Snarky Behavior

Bill Gates Skews Philanthropy

July 24, 2007 · 8 Comments

I’ve gotten quite a bit of reaction to my last post. Already, it’s by far the most widely read of anything I’ve previously written. The topic of “choosing” a fulfilling career path obviously resonates with you all.

On the topic of “doing good,” Rohit suggests (rather tongue-in-cheek):

do what Bill Gates, Warren Buffet, et al., did, i.e., spend your life amassing wealth (often times at the expense of the consumer—see, e.g., every crappy product produced by M$), and then donate all your excess wealth to charity.

He’s joking, but for many this has become the surrogate “American Dream.” Lacking any institutional control over run-away executive salaries, it seems we have entered a new gilded-age where personal wealth amasses on top of itself to such a degree of “excess” that the only feasible procedure of egalitarian redistribution is self-imposed philanthropy.

We’ve been here before, of course. The “Robber Baron” industrialists of the late 19th and early 20th centuries have literally left behind landmark institutions as a lasting tribute of their contribution to mankind: Carnegie’s Endowment, university, and hall; Vanderbilt’s university; Rockefeller’s art collection and television show; Ford’s Foundation, etc, etc.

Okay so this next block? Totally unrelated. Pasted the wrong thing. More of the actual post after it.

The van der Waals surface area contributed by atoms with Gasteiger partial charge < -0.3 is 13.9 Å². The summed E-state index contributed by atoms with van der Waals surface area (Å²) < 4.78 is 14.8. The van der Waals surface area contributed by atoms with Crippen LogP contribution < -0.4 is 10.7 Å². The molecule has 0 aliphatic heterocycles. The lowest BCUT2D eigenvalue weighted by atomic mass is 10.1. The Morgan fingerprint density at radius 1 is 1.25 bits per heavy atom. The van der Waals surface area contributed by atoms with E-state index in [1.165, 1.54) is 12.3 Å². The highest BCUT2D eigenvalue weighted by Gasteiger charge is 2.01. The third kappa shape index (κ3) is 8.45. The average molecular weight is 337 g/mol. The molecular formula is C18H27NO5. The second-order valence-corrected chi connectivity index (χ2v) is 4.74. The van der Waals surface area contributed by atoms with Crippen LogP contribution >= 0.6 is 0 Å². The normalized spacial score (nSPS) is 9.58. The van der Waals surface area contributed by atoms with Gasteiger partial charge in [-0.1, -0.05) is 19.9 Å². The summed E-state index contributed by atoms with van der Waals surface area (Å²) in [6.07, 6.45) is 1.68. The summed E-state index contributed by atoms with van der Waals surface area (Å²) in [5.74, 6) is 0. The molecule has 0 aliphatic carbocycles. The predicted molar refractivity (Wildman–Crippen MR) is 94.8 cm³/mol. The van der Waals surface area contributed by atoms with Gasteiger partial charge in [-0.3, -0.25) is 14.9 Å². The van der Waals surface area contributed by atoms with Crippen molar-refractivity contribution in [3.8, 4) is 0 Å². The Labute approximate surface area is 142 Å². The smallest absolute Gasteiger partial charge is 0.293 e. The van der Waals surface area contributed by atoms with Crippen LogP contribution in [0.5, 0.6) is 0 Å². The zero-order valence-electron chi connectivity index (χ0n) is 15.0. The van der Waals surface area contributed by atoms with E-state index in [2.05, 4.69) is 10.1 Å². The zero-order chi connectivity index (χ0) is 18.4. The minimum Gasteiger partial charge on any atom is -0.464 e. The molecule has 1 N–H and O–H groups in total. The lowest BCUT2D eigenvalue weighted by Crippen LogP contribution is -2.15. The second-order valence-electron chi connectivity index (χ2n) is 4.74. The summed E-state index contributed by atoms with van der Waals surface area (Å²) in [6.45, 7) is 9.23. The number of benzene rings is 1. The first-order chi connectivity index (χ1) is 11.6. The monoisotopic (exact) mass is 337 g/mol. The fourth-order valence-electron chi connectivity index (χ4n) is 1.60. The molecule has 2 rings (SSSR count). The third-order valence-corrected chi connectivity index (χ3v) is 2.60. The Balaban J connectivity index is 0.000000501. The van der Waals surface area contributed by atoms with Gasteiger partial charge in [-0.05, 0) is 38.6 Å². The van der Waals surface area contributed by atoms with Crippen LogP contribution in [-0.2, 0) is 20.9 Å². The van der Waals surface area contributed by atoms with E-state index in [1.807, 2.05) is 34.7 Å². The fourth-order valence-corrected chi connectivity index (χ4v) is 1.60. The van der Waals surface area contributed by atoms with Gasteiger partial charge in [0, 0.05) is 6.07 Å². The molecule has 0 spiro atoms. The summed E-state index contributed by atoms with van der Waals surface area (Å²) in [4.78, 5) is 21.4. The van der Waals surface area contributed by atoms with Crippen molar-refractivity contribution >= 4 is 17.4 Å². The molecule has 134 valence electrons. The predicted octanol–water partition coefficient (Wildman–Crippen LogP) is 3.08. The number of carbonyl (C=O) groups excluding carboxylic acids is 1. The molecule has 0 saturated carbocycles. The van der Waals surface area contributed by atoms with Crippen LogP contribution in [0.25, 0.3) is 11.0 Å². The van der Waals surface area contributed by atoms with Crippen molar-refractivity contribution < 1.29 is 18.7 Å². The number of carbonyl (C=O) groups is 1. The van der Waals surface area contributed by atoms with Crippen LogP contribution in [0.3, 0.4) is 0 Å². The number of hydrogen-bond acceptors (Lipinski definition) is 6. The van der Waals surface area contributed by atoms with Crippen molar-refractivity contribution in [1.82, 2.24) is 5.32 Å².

To Gates’ credit, he certainly doesn’t have to pursue any humanitarian activities. And it’s not like he made his billions that despicably (i.e. blood diamonds, withholding patented prescription medication from the world, rationing national resources, etc.) He simply introduced the world to a technology (operating system software) that consumers adopted in droves; slapped a copyright on it, and shrewdly boxed out competitors. Gates has provided the world with a service– a technology — that the world in turn, directly compensated him for. Amply.

But what the hell else is the man going to do with his income? Put it under his mattress? Go Howard Hughes on us? Anyone concerned with their reputation and legacy (read: with a humongous ego) is of course going to seek worldly recognition…of course!

There is a phenomenon in social science called “The U-shaped income-giving profile” (see graphic) where those in the lower and higher income brackets give higher percentages of their income to charity than do the middle-class. In the chart at the top of this post (which isn’t in any way accurate, aside from the overall “U-trend”), Bill Gates would represent S2, and say, a single-mother on welfare would represent S1.